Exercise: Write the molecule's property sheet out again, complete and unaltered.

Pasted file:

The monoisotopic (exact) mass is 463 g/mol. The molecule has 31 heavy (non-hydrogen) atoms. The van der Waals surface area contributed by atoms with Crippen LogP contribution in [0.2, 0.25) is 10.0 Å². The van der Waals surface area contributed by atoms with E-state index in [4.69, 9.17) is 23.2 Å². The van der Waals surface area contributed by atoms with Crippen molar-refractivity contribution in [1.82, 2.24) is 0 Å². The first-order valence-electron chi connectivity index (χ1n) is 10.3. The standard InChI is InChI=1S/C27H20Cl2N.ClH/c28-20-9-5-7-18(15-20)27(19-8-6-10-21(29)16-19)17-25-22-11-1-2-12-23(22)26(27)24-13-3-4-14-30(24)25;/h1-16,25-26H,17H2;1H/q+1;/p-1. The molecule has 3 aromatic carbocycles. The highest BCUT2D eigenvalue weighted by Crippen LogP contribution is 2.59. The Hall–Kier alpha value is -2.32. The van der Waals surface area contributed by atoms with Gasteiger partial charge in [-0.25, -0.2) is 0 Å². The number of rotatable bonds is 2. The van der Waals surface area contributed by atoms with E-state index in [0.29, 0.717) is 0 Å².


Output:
The monoisotopic (exact) mass is 463 g/mol. The molecule has 31 heavy (non-hydrogen) atoms. The van der Waals surface area contributed by atoms with Crippen LogP contribution in [0.2, 0.25) is 10.0 Å². The van der Waals surface area contributed by atoms with E-state index in [4.69, 9.17) is 23.2 Å². The van der Waals surface area contributed by atoms with Crippen molar-refractivity contribution in [1.82, 2.24) is 0 Å². The first-order valence-electron chi connectivity index (χ1n) is 10.3. The standard InChI is InChI=1S/C27H20Cl2N.ClH/c28-20-9-5-7-18(15-20)27(19-8-6-10-21(29)16-19)17-25-22-11-1-2-12-23(22)26(27)24-13-3-4-14-30(24)25;/h1-16,25-26H,17H2;1H/q+1;/p-1. The molecule has 3 aromatic carbocycles. The highest BCUT2D eigenvalue weighted by Crippen LogP contribution is 2.59. The Hall–Kier alpha value is -2.32. The van der Waals surface area contributed by atoms with Gasteiger partial charge in [-0.25, -0.2) is 0 Å². The number of rotatable bonds is 2. The van der Waals surface area contributed by atoms with E-state index in [0.29, 0.717) is 0 Å².